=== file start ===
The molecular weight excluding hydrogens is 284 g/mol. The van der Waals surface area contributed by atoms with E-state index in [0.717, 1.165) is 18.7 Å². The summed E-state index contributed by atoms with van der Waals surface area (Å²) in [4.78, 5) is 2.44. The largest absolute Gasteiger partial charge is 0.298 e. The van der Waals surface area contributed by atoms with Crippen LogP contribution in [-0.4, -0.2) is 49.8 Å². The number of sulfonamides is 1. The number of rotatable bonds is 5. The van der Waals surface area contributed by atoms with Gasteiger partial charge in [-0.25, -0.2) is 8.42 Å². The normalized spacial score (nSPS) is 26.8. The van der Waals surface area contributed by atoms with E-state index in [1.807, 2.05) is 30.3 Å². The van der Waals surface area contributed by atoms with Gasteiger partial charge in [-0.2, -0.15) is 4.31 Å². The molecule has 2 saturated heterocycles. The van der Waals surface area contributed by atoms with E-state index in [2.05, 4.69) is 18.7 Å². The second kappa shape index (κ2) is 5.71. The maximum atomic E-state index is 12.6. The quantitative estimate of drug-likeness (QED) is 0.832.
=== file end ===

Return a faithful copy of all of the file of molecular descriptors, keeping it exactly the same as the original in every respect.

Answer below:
The molecular weight excluding hydrogens is 284 g/mol. The van der Waals surface area contributed by atoms with E-state index in [0.717, 1.165) is 18.7 Å². The summed E-state index contributed by atoms with van der Waals surface area (Å²) in [4.78, 5) is 2.44. The largest absolute Gasteiger partial charge is 0.298 e. The van der Waals surface area contributed by atoms with Crippen LogP contribution in [-0.4, -0.2) is 49.8 Å². The number of sulfonamides is 1. The number of rotatable bonds is 5. The van der Waals surface area contributed by atoms with Gasteiger partial charge in [-0.25, -0.2) is 8.42 Å². The normalized spacial score (nSPS) is 26.8. The van der Waals surface area contributed by atoms with E-state index in [1.807, 2.05) is 30.3 Å². The van der Waals surface area contributed by atoms with Gasteiger partial charge in [-0.2, -0.15) is 4.31 Å². The molecule has 2 saturated heterocycles. The van der Waals surface area contributed by atoms with E-state index in [2.05, 4.69) is 18.7 Å². The second kappa shape index (κ2) is 5.71. The maximum atomic E-state index is 12.6. The quantitative estimate of drug-likeness (QED) is 0.832.